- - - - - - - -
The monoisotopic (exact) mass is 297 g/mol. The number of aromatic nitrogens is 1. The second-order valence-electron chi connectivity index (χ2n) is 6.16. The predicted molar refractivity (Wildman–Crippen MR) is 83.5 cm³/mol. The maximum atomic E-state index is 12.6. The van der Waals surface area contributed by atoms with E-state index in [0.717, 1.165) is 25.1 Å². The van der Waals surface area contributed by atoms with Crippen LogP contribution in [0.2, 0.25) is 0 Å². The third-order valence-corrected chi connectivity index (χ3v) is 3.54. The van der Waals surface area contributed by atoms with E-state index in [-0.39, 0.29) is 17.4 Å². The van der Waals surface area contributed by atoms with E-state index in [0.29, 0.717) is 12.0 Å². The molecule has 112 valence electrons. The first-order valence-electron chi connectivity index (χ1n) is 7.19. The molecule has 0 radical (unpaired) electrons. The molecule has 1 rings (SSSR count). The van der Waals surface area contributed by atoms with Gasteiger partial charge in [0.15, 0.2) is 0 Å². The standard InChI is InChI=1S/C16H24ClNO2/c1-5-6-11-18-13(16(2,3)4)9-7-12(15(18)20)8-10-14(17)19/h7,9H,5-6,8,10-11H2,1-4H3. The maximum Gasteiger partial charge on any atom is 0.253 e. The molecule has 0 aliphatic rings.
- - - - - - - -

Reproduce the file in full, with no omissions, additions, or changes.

The monoisotopic (exact) mass is 297 g/mol. The number of aromatic nitrogens is 1. The second-order valence-electron chi connectivity index (χ2n) is 6.16. The predicted molar refractivity (Wildman–Crippen MR) is 83.5 cm³/mol. The maximum atomic E-state index is 12.6. The van der Waals surface area contributed by atoms with E-state index in [0.717, 1.165) is 25.1 Å². The van der Waals surface area contributed by atoms with Crippen LogP contribution in [0.2, 0.25) is 0 Å². The third-order valence-corrected chi connectivity index (χ3v) is 3.54. The van der Waals surface area contributed by atoms with E-state index in [-0.39, 0.29) is 17.4 Å². The van der Waals surface area contributed by atoms with E-state index in [0.29, 0.717) is 12.0 Å². The molecule has 112 valence electrons. The first-order valence-electron chi connectivity index (χ1n) is 7.19. The molecule has 0 radical (unpaired) electrons. The molecule has 1 rings (SSSR count). The van der Waals surface area contributed by atoms with Gasteiger partial charge in [0.15, 0.2) is 0 Å². The standard InChI is InChI=1S/C16H24ClNO2/c1-5-6-11-18-13(16(2,3)4)9-7-12(15(18)20)8-10-14(17)19/h7,9H,5-6,8,10-11H2,1-4H3. The maximum Gasteiger partial charge on any atom is 0.253 e. The molecule has 0 aliphatic rings.